The Dig Tree

Flying the Outback – day 2

The Dig Tree

We woke fairly early and decided to take a drive around White Cliffs. The mounds of white dirt was like ant hills scattered throughout the town, I got out of the car a couple of times to take pics and was really careful as I jumped around. The old mine shafts are literally everywhere and some would be 30 feet deep. The last thing I needed was to fall down one of those!

At 9am breakfast was served at the pub and then it was time to say goodbye to White Cliffs. We wanted to go and check out the Dig Tree, this is the tree that is attached to the historical explorers, Burke & Wills.

The Dig Tree

The Burke and Wills ‘Dig Tree’ is one of Australia’s national icons and an enduring reminder of our pioneering spirit. Located on the Northern bank of Coopers Creek the ‘Dig Tree’ is a Coolibah (Eucalyptus microtha). It is believed that the tree is 200-250 years old. Before the base camp party deserted the depot (stockade Depot Camp 65), only hours before Burke and Wills did return from the Gulf, they had buried some provisions in the remote chance of Burke and Wills return and instructions to dig were carved into the trunk of the tree. The three blazes on the dig tree were:

B LXV Trunk, creek side
Dig 3FT NW Trunk, land side
Dec 6 60 April 21 61 Limb upstream

These Blazes have now been covered to help preserve the tree. Burke’s face was carved into another tree (the ‘Face Tree’) about 30m downstream of the ‘Dig Tree’ by John Dick in 1898 and is still clearly visible. Apart from the boardwalk structure built around the tree to help protect it, the site as you view it now is as Burke and Wills and companions would have viewed it nearly 140 years ago.

the daily pic – towers outback

It is hard to convey the vastness of the outback… there is a lot of flat ground out there!

(Click on the photo to order yourself a print or to download (please see licensing for the rules!)


Categories: Australian Locations, Outback | Leave a comment

White Cliffs.. or is it the moon?

Flying the outback – day 1

I have had my pilots license for nearly 20 years, and never ventured further west than Dubbo… my buddy Peter went on a jaunt a couple of years ago with one of his mates, Greg, and he owns a Piper Archer and has thousands of hours experience. They ended up stuck out there when the dust storms hit hard… anyway, this year, he asked if I wanted to go on a trip with Greg into the outback… I didn’t even hesitate… I just said hell yeah!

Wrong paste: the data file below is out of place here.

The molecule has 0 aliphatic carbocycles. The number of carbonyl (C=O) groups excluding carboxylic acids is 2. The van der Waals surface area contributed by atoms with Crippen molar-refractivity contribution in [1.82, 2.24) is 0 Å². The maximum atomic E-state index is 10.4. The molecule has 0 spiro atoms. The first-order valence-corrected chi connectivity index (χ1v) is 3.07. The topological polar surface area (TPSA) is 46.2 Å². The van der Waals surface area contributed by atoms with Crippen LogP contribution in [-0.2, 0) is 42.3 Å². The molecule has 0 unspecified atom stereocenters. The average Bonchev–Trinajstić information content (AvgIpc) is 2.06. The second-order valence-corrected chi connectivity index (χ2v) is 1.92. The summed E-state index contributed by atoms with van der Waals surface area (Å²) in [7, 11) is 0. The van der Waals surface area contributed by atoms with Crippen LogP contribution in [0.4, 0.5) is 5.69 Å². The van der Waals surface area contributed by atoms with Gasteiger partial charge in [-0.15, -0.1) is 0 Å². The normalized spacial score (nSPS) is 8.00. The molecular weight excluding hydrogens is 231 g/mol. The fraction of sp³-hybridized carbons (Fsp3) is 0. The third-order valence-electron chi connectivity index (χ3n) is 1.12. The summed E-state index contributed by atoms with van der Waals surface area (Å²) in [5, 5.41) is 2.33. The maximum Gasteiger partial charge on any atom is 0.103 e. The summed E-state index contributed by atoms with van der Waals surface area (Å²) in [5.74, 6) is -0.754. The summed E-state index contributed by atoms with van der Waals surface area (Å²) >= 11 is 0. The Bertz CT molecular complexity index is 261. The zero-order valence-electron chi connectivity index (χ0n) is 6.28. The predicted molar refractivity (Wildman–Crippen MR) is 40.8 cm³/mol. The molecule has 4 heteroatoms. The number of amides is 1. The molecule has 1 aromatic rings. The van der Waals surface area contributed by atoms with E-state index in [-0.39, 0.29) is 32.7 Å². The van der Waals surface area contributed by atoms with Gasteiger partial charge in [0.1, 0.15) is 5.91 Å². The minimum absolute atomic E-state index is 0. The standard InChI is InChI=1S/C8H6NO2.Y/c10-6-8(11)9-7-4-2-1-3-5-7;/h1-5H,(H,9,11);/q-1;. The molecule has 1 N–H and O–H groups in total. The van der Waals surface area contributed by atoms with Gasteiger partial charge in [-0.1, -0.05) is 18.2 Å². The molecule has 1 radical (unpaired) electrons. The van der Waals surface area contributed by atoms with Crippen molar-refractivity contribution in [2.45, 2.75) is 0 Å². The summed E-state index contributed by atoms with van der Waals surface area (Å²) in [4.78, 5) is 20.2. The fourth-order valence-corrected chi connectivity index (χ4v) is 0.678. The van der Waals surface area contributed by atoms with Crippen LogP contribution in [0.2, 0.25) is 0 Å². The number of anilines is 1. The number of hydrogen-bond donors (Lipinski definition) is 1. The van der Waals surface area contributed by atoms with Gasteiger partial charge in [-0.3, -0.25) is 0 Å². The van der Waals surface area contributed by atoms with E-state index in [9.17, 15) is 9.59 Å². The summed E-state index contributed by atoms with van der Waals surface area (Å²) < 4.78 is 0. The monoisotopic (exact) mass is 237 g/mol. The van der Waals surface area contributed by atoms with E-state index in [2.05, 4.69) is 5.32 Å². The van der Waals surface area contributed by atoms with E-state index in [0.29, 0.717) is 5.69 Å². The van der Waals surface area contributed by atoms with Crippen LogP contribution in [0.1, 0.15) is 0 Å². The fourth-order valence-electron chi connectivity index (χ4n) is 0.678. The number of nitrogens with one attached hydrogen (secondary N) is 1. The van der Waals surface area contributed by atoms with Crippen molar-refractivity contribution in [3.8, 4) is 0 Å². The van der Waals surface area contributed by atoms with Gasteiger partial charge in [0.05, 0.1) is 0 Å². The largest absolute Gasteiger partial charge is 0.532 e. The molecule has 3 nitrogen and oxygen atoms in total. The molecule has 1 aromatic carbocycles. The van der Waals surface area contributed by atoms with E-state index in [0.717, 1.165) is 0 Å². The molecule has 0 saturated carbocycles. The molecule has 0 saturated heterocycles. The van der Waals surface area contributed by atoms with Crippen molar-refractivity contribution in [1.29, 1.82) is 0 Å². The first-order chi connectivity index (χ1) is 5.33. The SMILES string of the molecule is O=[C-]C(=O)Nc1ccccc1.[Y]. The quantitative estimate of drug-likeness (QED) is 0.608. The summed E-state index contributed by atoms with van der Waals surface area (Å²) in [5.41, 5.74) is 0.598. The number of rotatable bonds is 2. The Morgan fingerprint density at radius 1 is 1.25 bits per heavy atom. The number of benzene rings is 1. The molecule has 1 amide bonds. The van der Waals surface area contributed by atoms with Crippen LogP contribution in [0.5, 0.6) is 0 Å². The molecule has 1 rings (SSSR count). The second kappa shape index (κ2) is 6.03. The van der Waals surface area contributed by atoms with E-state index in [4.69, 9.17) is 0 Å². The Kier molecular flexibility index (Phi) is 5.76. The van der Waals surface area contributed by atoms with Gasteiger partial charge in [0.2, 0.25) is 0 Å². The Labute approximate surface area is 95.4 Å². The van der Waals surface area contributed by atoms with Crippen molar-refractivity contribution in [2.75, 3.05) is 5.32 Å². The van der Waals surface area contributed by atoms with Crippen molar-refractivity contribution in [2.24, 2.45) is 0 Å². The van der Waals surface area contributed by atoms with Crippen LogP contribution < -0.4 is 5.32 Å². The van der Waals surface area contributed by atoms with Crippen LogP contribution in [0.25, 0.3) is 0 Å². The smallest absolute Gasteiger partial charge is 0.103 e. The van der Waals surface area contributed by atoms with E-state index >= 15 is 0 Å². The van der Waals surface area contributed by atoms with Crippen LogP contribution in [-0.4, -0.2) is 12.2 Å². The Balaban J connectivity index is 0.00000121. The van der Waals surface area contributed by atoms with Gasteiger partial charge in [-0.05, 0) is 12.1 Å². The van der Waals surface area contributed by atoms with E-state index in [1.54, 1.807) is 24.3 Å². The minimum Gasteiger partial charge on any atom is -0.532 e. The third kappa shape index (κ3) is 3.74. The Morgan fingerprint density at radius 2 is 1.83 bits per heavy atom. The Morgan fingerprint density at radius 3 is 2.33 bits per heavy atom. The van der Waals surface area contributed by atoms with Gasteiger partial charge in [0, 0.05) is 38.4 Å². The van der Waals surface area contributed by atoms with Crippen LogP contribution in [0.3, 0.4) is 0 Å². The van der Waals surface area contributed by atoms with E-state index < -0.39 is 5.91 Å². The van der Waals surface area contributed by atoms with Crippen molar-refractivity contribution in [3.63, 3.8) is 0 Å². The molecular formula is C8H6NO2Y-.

Our plan was to depart on a Thursday morning and return the following Monday… however, the weather gods kept us on the ground until Saturday… our enthusiasm (well mine anyway) was not dampened and I was keen to get in the air and take advantage of what looked like 3 of the best flying days I have seen!

On day 1 we departed from Bankstown airport and tracked over Parkes and landed in Cobar for fuel. I love how friendly the country folk are, a quick call and our refueler was on his way. Once refueled we pointed the nose of our Archer to White Cliffs and enjoyed the view from 8500′.

Sunset at White Cliffs

One thing about the outback is it is easy to spot each town, unlike on the coast, each town is isolated and a bunch of corrugated roofs in the middle of the red dirt makes them easy to see.  We had about 25 mins until sunset as we landed in White Cliffs. Like a lot of outback destinations  the publican also looks after refueling the aircraft, and your overnight accommodation… Once landed I made a quick call to the publican, Geoff. He was there in a few minutes to help us refuel, packed our bags into the back of his trusty Landcruiser and drove us into town (about a 3 minute journey!)

White Cliffs has a population of 200, and I think they’re including cats and dogs in these numbers! It is known for it’s Opal Mining.

We stayed at the White Cliffs Hotel, Geoff and Helen had only just taken over managing the Hotel from Graham Wellings, who from what I understand has been running the Pub for the last 37 years… the hotel is what you would expect from outback accommodation, basic but enough… at only $80 for the night it was a bed and a shower. The standout for me was the hospitality of Geoff and Helen. I felt like I was being welcomed into their home… dinner was around a table with a bunch of other guests, Geoff and Helen were always making sure we were comfortable, Geoff even lent us his car to take a look around town… thanks Geoff!

There is an underground motel in town, and if I find myself in White Cliffs in the future, I will stay here for the experience…

the daily pic – White Cliffs or the Moon…

One of the benefits of being a pilot is we get a birds eye view… this is White Cliffs from the air… yes you would be correct in saying there are no cliffs! Not that you can see from the air anyway… there are plenty if cliffs if you look underground!

That is the town in the distance… there are two hills, and this is where most of the locals live… a lot of them live in dugout homes, it is much cooler and it doesn’t take many resources to build. What you can see in this photo is all of the disused mine shafts, they have been mining out here since the early 1900’s…

(Click on the photo to order yourself a print or to download (please see licensing for the rules!)

Categories: Australian Locations, Outback | Leave a comment

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